Avare’s charts are based on FAA charts. The charts distributed by the FAA are based on a legacy system that is still being printed on paper for sale to pilots! However, the FAA is also distributing them in a digital form with metadata allowing them to be associated with GPS coordinates. This is why creating Avare is possible!


See our FAA chart reference.

The “national” sectional chart

The “national” sectional chart, updated on a 56 day cycle, is assembled from 61 raster images.

FAA Sectional Chart Index US Contiguous FAA Sectional Chart Index Alaska

Though raster images are conceptually “simple” to crop, trim, and orient, this simplicity comes at a cost. The actual aviation data (airport identifies, frequencies, etc) is in image form rather than being searchable and editable data.

The 61 individual images are regularly updated by the FAA, having intersections and overlaps between charts. They are stitched together via a rough process illustrated below:

QGIS national sectional map

The challenge of stitching

Unfortunately, the underlying charts overlap each other, and the aviation data placement in the region of overlap is chosen for viewing only in one image. Hence, the actual aviation data (such as airport identifiers and frequencies) are not consistently placed among the images. For example, here is the intersection of:

  • Chicago
  • Detroit
  • St Louis
  • Cincinnati

4 chart overlap

When the images are cropped and stitched together, the resulting image can have conflicts, i.e., some of the chart data is necessarily lost.

Reconciling conflicts

Reconciling the conflicts is a manual process. A long term goal of the stitching process for Avare is to optimize the aviation data capture. The following illustrates the stitching around Dayton and Columbus OH: Dayton and Columbus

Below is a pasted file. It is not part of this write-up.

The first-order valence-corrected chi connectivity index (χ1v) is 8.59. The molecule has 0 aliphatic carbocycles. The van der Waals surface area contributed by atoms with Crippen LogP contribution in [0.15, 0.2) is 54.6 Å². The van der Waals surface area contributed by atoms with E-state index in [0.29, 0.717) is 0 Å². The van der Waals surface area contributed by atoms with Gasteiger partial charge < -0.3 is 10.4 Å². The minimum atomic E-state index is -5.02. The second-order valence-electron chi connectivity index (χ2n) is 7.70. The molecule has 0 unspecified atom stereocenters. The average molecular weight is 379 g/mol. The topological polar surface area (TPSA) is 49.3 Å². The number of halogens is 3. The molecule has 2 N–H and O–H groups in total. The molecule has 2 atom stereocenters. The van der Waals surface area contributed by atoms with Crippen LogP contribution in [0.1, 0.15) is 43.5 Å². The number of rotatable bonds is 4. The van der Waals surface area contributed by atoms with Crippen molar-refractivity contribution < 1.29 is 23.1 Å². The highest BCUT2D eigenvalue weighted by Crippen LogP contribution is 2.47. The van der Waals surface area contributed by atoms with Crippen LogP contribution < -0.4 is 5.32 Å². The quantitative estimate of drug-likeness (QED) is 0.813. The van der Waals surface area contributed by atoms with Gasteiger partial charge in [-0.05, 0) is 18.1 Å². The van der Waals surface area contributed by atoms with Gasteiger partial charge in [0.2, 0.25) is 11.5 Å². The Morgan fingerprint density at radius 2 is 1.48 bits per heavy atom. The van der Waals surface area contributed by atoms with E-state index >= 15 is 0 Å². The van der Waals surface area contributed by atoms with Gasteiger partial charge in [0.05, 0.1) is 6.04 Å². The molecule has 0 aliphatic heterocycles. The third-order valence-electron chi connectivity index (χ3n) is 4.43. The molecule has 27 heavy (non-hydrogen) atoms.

In this example, the stitching limits (overlayed translucent layers) wrap around Dayton and Columbus in an effort to capture the most essential data. (Ideally the stitching would visually pleasing (i.e., not be distracting to the eye, juxtaposed elements of the overlapping images should be harmonious rather than jarring.)

Stitching is a moving target, as the FAA alters the charts regularly.

Automation of the stitching process has (so far) been impractical. Further, it has also been impractical to monitor each airport/frequency/landmark/etc to make sure no critical data is trimmed. Since information that is missing is not easy to find (especially when it is not known to be missing), this process of finding sub-optimal stitch routing is like counting the needles in the haystack to make sure the number is correct (and then doing it again 56 days later).

The end result

The end result is a “national” sectional chart in Avare! All the Avare “national” charts (VFR, IFR, TAC, etc) are produced this way!

Dayton Sectional

Found an issue?

We rely on users to report when there are issues. This can be done by making a suggestion in the forum. Ideally users would contribute fixes too! You can use QGIS and the Avare charts datasets.